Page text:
‘Take Back the Knight’ Offers Provocative Look at Marginalization at SNC




When students and faculty gathered at Dudley Birder Hall on Monday, March 7, they were confronted with phrases like: “There is still a gap between me and the people working with me,” “I am and always will be on the outside,” and “St. Norbert College has a facade of radical hospitality.”

The event was “Take Back the Knight,” and the experiences of each listener differed greatly as they heard eleven tales of “life on the margins.”

Supported by Campus Ministry, SGA, LSE, the ALIVE program and the Norman Miller Center, the event was organized to give people who don’t usually have a voice on campus a venue to talk about their experiences.

Seven students, two faculty members and two pieces from anonymous students shared these experiences of marginalization. To show support for these powerful stories, audience members were asked to stand instead of clapping at the end of each piece.

Talks ranged in focus and intent, from an openly gay faculty member’s experience with students, administration and faculty at SNC, to a support of SNC’s STAR team–that it “can do so much good for students of color on campus.”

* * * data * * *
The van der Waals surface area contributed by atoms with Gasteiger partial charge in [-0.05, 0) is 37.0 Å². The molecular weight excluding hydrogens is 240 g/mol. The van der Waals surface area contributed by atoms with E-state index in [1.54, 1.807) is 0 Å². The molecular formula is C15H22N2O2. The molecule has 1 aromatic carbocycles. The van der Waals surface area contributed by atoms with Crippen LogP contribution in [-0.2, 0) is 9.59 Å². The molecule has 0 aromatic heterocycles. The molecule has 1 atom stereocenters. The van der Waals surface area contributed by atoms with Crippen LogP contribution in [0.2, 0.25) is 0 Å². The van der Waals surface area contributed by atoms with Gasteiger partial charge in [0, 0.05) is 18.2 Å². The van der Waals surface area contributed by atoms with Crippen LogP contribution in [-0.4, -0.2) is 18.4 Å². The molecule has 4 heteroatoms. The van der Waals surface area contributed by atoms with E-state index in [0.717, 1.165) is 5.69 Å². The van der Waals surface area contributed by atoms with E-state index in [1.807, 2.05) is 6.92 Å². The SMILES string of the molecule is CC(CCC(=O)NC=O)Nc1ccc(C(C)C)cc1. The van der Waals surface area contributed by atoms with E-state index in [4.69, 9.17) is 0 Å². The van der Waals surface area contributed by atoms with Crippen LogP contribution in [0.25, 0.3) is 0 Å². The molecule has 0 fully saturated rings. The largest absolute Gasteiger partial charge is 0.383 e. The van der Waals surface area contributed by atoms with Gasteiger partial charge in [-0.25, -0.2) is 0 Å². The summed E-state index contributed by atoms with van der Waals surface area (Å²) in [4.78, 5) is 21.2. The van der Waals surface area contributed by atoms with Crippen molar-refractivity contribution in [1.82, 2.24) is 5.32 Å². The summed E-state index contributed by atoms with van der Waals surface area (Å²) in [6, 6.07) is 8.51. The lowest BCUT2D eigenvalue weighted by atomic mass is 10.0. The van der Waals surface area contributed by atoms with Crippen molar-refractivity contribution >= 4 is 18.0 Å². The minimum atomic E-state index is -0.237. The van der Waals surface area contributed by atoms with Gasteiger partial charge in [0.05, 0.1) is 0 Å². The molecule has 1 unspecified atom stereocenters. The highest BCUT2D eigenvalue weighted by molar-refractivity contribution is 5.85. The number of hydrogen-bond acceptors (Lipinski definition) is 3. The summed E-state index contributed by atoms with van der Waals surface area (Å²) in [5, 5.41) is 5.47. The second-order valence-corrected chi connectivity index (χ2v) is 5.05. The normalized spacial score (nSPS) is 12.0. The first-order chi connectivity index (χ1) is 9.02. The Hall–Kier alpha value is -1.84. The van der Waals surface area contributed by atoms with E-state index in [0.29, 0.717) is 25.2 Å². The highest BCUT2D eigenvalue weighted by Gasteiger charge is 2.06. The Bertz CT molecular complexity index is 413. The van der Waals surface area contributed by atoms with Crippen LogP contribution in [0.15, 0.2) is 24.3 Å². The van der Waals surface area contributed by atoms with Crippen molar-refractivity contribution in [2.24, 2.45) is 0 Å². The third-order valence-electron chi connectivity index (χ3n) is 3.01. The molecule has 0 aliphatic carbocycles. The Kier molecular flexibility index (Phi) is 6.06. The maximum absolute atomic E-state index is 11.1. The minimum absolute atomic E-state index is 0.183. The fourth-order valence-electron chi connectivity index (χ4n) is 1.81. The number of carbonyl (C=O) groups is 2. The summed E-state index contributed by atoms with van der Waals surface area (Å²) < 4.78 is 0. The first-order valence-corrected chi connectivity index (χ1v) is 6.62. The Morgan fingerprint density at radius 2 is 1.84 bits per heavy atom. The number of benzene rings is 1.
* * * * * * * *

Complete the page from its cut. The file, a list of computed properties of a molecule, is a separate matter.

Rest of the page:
Listeners got a firsthand account of “personal stories that we walk past daily,” such as a student’s experience of coming out to her family or a piece of poetry from anonymous student with physical disabilities on what it’s like to be seen as “simply a roadblock. Simply in their way, preventing them from getting to class.”

Speakers talked about various stereotypes they have to encounter that are “hurtful, wrong and degrading,” such as a student of Native American ancestry who “work[s] just as hard as you and not for free,” or a student who experienced the stigma of mental illness so much that it took this student “three years to not be ashamed of the fact that a disease almost killed me.”

Of course, the complexity and personal nature of this night cannot be accurately conveyed. Each story offered a glimpse at a different aspect of an experience of marginalization.

The program for the event stated that listeners should “expect to learn something new. There is a lot beyond your experience and a lot you don’t know.”

“I think it was a powerful night,” said Maria Howe, a coordinator of the event.

“I think that many students would never expect that these experiences are happening. I hope that others take away that there are people in our community who are suffering and oppressed and that we all need to be more attentive to the experiences of people across lines of difference.”


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